Kick starter: Rare bullpen stint sparks Tigers' Michael Fulmer

Chris McCosky
The Detroit News

Lakeland, Fla. — Don’t mistake Michael Fulmer’s compliance and team-first willingness with acceptance.

He is absolutely willing to do whatever manager AJ Hinch thinks is best to facilitate wins this season. But he isn’t ready to be slotted in as a permanent bulk reliever just yet.

Tigers pitcher Michael Fulmer delivers during a spring training game Sunday against the Phillies in Clearwater, Florida.

“I’m OK with going to the bullpen,” said Fulmer, the former American League Rookie of the Year who pitched three scoreless innings Sunday in his first action out of the bullpen since spring training of 2016. “I’m OK with whatever helps the team and in whatever aspect I can help the team win.

“Would I rather be a starter? Absolutely. And I think I can get back to where I need to be with that. But if the best spot for me is in the bullpen, then I am more than happy to do that. And I inferred as much to AJ.”

The way Hinch presented the bullpen work, both to Fulmer and to the media, was as means to kick-start Fulmer, who, in his first full season back from Tommy John surgery, had struggled in his previous two starts.

Though it could end up that way, at least for the first few weeks of the regular season, it was never described as a full transition to the bullpen.

“Just a swift kick in the (butt),” was how Fulmer described it. “AJ brought the idea up after my last start, just trying to come out of the pen and take the thinking part out of it. Just go get loose and throw the crap out of it with a little bit of conviction.

“Obviously it worked. But I told him hopefully it’s not a bullpen vs. starting thing.”

Fulmer, who had knee surgery in 2018 and Tommy John surgery in 2019, is transitioning from a power pitcher who relied almost exclusively on a mid-to-upper 90s sinker pre-surgery, to one who spots his 92-93 mph sinker and four-seam fastballs to set up an array of secondary pitches (slider, change-up, curveball).

“It’s a process,” he said. “I’ve been preaching patience. It’s hard to do it myself. Trust me, I’m getting as impatient as everybody else is. But we’re still figuring some things out. Yesterday was just a small step in the right direction.”

It felt more like a breakthrough. He needed just 39 pitches to get through his three innings against the Phillies. His mix was balanced – nine sinkers, nine change-ups, nine sliders, eight four-seamers, four curveballs – and he was commanding all of them in the strike zone and out of the strike zone. Most of his misses were competitive pitches thrown with intent.

He got nine swings-and-misses with three strikeouts and very little hard contact.

Most importantly, he wasn’t tentative throwing so many secondary pitches and he didn’t seem to be fighting his mechanics.

“It’s not really one thing,” Fulmer said of the adjustment. “We’ve been trying to get the explosiveness back in the delivery without being jumpy.”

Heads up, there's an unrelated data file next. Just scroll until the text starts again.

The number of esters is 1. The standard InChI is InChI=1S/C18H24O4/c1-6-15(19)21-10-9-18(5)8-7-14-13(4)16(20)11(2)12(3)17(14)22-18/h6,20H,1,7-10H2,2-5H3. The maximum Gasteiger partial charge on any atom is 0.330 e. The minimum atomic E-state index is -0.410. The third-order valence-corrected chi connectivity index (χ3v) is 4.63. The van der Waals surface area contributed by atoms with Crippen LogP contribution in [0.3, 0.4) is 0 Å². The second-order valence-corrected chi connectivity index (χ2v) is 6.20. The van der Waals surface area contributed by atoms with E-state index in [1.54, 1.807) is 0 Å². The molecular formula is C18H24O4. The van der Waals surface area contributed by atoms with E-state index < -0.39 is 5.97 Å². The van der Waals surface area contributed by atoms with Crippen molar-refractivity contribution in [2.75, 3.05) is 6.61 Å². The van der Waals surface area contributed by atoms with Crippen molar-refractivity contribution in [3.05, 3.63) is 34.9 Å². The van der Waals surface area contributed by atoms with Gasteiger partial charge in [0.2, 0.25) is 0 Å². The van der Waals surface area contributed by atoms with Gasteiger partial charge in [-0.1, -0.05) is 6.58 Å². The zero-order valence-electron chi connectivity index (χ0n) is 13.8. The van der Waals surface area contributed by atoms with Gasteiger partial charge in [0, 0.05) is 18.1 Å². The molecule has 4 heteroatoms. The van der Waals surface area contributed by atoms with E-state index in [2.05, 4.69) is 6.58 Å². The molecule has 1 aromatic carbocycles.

After the surgeries and two-plus years of rehab, Fulmer had worked on a calmer, less violent, smoother delivery. He was trying to be slower down the mound. Which, inevitably, cost him the power that he generated in his delivery with his lower body.

“It’s been hard to turn that back on, on command,” he said. “(Sunday) I just wanted to get back down in my legs and almost feel like the me of old again. Get that explosiveness and that fast-twitch feeling again.

“Because of that, we were able to throw more things with conviction, all the pitches.”

Fulmer is taking a crash course, taught daily by pitching Chris Fetter, in pitch sequencing, too. You don’t have to worry too much about pitch sequencing when you are dominating hitters with oppressive power sinkers and the occasional change-up or slider.

“The biggest thing is fastball usage,” he said. “I used to be a 65-70 percent fastball guy and I think it was even more than that when I was behind in the count. I never really learned anything about sequencing pitches. Now that I have the slider and change-up, and we added the curveball, I am learning more and more about reading swings and sequencing off that.”

The transition, is basic terms, is from being a thrower to a pitcher. He’s pairing sliders and change-ups, four-seamers and curves — things he’s never done before. Against left-handed hitting Odubel Herrera Sunday, he threw him back-to-back change-ups to strike him out. Against lefty Andrew Knapp, Fulmer went curveball, sinker, four-seam up in the zone, then got him to chase and whiff on a curve in the dirt.

“This is a learning curve,” he said. “It’s something I’ve never had to do before. And I’m learning a lot about it. I’m anxious and curious to see where it leads.”

He hopes it leads him back to the rotation.

With Spencer Turnbull on the COVID-19 injured list and not likely to return to camp before the team breaks, Fulmer has a clearer path. Presumably, with 10 days left until Opening Day, Fulmer is in a fight for one of the last two spots in the rotation -- behind Matthew Boyd, Tarik Skubal and Jose Urena — with non-roster invitee Julio Teheran and rookie Casey Mize.

Hinch said Monday that Fulmer would get two more appearances. He hadn't determined yet if they'd be a start or a bullpen outing. But, because Fulmer just threw 39 pitches Sunday, one of the two will be on three days of rest.

Twitter: @cmccosky